Sallie Mae, the nation’s No. 1 financial services company specializing in education, encourages families to have a family savings summit this September during National College Savings Month. Parents overwhelmingly say higher education is important, yet nearly half of undergraduate college students and their parents do not have a plan for how to pay for it, according to Sallie Mae’s 2012 “How America Pays for College” study, conducted by Ipsos. “Higher education is a major financial investment. Thoughtful goal setting and realistic planning can significantly help families achieve their goals,” says Joe DePaulo, executive vice president, Sallie Mae. “The best action a family can take is to set aside time to discuss school choices, understand future costs and create a plan to pay for college.” To help guide the discussion, here are some important points to consider:
- What is it going to cost? To create a plan, the first step is understanding the future cost of college. Parents of infants and high school students alike can estimate future college costs using Sallie Mae’s Education Investment Planner. The free tool helps estimate the cost of attendance at over 5,500 colleges and forecast future costs.
- Get cash back for college on your everyday spending. Upromise can bolster savings with 5 percent or more cash back for college when you make eligible purchases through Upromise.com from hundreds of companies such as Target.com, Gap.com or Apple.com. Joining is free and the cash back you earn from eligible spending with Upromise partners can be transferred from a Upromise account and invested in a tax-advantaged 529 plan administered by Upromise Investments*, subject to applicable minimum transfer requirements, deposited into a Sallie Mae High-Yield Savings Account, or used to help pay down an eligible Sallie Mae loan. Since 2001, nearly $700 million has been earned with Sallie Mae’s Upromise, more than $180 million of which has been contributed to Upromise Investments-administered 529 accounts.
- Use a dedicated college savings account to save. 529 plans are a tax-advantaged way to save for college with many states offering a tax incentive or other benefits to encourage residents to save for college.* This past academic year, 11 percent of parents used a 529 college savings plan to contribute an average of $6,616 to pay for college, according to Sallie Mae’s “How America Pays for College 2012” study.
- Anyone can open a 529 plan. Parents, grandparents, aunts, uncles and close friends—virtually anyone who is a U.S. citizen or resident alien with a valid Social Security or tax ID number—can open a 529 plan. Account owners control the funds and when it is time to pay for college there are important financial aid benefits. Assets can be used federally tax free at any eligible school nationwide or abroad, and funds can be used towards eligible room and board costs in addition to tuition and fees.**
- Get children invested in their savings and future. According to the College Savings Foundation’s 2012 “State of College Savings” survey, 69 percent of parents expect their children to contribute to their college costs. This year the Sallie Mae study found just that. To get started preparing, encourage school-aged children to save money for their own education. Whether from a weekly allowance, baby-sitting or a summer job, each small contribution can add up over time and serve as a reminder of the goal to attend college. Consider matching your child’s contributions to further encourage saving.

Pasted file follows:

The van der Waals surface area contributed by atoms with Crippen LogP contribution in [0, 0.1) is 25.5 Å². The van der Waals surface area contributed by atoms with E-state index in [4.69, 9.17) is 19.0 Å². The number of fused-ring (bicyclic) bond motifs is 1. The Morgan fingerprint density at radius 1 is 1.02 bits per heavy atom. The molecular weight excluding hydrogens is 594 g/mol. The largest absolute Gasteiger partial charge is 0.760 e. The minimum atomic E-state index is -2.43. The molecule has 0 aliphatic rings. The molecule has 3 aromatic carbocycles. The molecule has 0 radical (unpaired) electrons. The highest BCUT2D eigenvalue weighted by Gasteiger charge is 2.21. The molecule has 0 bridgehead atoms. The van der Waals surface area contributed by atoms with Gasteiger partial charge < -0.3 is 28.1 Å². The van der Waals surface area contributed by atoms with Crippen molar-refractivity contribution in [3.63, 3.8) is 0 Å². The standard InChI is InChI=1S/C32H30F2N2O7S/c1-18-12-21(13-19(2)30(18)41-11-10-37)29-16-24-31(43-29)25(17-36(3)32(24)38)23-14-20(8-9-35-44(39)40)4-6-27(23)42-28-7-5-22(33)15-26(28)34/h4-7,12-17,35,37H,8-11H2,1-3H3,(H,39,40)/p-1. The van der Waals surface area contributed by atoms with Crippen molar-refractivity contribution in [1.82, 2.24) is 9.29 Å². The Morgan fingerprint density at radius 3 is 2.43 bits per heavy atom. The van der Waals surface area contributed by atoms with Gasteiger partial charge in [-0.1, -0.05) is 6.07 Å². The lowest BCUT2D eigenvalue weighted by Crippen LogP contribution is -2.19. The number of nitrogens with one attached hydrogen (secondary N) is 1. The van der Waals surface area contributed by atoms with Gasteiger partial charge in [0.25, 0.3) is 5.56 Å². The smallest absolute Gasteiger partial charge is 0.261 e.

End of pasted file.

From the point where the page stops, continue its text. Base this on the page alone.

- Put your savings on cruise control. Studies consistently demonstrate that savers who set up an Automatic Investment Plan (AIP) to put away money each month are the most likely to accomplish their savings goals.*** An AIP can start with as little as $25 a month.
- Ask and you may receive. Talking about money can be challenging, but family and friends often want to give meaningful gifts. It is easy to start the conversation and give the gift of college with Ugift®, an online gifting tool that enables family and friends to contribute directly to a Upromise Investments-administered 529 plan account. Families using Ugift have received more than $40 million in gift contributions since 2008.
- Check your state for tax incentives for saving for college in a 529. Many states provide income tax deductions or credits for contributions into 529 plans. Information on each state’s 529 tax advantages is available at 529.com.
- Choose the right investment option for you. Choose from an age-based portfolio or from a range of individual portfolios including more conservative FDIC-insured high-interest savings accounts now offered in certain 529 plans.
Please read the applicable 529 plan’s Program Description, which includes investment objectives, risks, charges, expenses, and other important information; read and consider it carefully before investing or sending money.Consider before investing whether you or the designated beneficiary’s home state offers any state tax or other benefits that are only available for investments in such state's qualified tuition program. *The availability of tax or other benefits may be contingent on meeting other requirements. ** Earnings on nonqualified withdrawals may be subject to federal income tax and a 10% federal penalty tax, as well as state and local income taxes. Tax and other benefits are contingent on meeting other requirements and certain withdrawals are subject to federal, state, and local taxes. ***A plan of regular investment cannot assure a profit or protect against a loss in a declining market. Upromise and Ugift are registered service marks of Upromise, Inc.